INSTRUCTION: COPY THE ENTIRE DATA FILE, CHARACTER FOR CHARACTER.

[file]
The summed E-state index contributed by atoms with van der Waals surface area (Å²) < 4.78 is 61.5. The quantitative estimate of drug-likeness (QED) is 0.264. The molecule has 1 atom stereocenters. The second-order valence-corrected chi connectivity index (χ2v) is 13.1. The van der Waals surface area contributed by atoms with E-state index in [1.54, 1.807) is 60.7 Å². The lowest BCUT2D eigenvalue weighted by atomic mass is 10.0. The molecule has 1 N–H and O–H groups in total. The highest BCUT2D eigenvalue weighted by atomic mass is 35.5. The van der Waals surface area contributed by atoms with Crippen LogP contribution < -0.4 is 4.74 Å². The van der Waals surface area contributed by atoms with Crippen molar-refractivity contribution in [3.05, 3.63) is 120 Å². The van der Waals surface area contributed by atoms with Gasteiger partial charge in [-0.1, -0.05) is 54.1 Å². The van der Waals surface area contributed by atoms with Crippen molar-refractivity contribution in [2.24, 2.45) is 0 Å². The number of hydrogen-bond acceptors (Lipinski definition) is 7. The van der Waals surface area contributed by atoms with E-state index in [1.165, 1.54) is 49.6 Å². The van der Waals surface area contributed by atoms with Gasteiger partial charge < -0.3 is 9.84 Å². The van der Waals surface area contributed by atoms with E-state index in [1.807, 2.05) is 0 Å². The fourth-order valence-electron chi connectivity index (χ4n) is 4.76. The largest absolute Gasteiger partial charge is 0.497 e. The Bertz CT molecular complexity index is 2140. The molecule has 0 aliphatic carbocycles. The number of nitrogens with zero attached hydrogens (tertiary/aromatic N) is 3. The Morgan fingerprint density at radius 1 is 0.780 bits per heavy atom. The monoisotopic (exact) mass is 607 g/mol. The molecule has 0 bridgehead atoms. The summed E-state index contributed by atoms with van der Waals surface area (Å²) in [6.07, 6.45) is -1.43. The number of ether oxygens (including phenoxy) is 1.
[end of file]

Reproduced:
The summed E-state index contributed by atoms with van der Waals surface area (Å²) < 4.78 is 61.5. The quantitative estimate of drug-likeness (QED) is 0.264. The molecule has 1 atom stereocenters. The second-order valence-corrected chi connectivity index (χ2v) is 13.1. The van der Waals surface area contributed by atoms with E-state index in [1.54, 1.807) is 60.7 Å². The lowest BCUT2D eigenvalue weighted by atomic mass is 10.0. The molecule has 1 N–H and O–H groups in total. The highest BCUT2D eigenvalue weighted by atomic mass is 35.5. The van der Waals surface area contributed by atoms with Crippen LogP contribution < -0.4 is 4.74 Å². The van der Waals surface area contributed by atoms with Crippen molar-refractivity contribution in [3.05, 3.63) is 120 Å². The van der Waals surface area contributed by atoms with Gasteiger partial charge in [-0.1, -0.05) is 54.1 Å². The van der Waals surface area contributed by atoms with Crippen molar-refractivity contribution in [2.24, 2.45) is 0 Å². The number of hydrogen-bond acceptors (Lipinski definition) is 7. The van der Waals surface area contributed by atoms with E-state index in [1.165, 1.54) is 49.6 Å². The van der Waals surface area contributed by atoms with Gasteiger partial charge < -0.3 is 9.84 Å². The van der Waals surface area contributed by atoms with E-state index in [1.807, 2.05) is 0 Å². The fourth-order valence-electron chi connectivity index (χ4n) is 4.76. The largest absolute Gasteiger partial charge is 0.497 e. The Bertz CT molecular complexity index is 2140. The molecule has 0 aliphatic carbocycles. The number of nitrogens with zero attached hydrogens (tertiary/aromatic N) is 3. The Morgan fingerprint density at radius 1 is 0.780 bits per heavy atom. The monoisotopic (exact) mass is 607 g/mol. The molecule has 0 bridgehead atoms. The summed E-state index contributed by atoms with van der Waals surface area (Å²) in [6.07, 6.45) is -1.43. The number of ether oxygens (including phenoxy) is 1.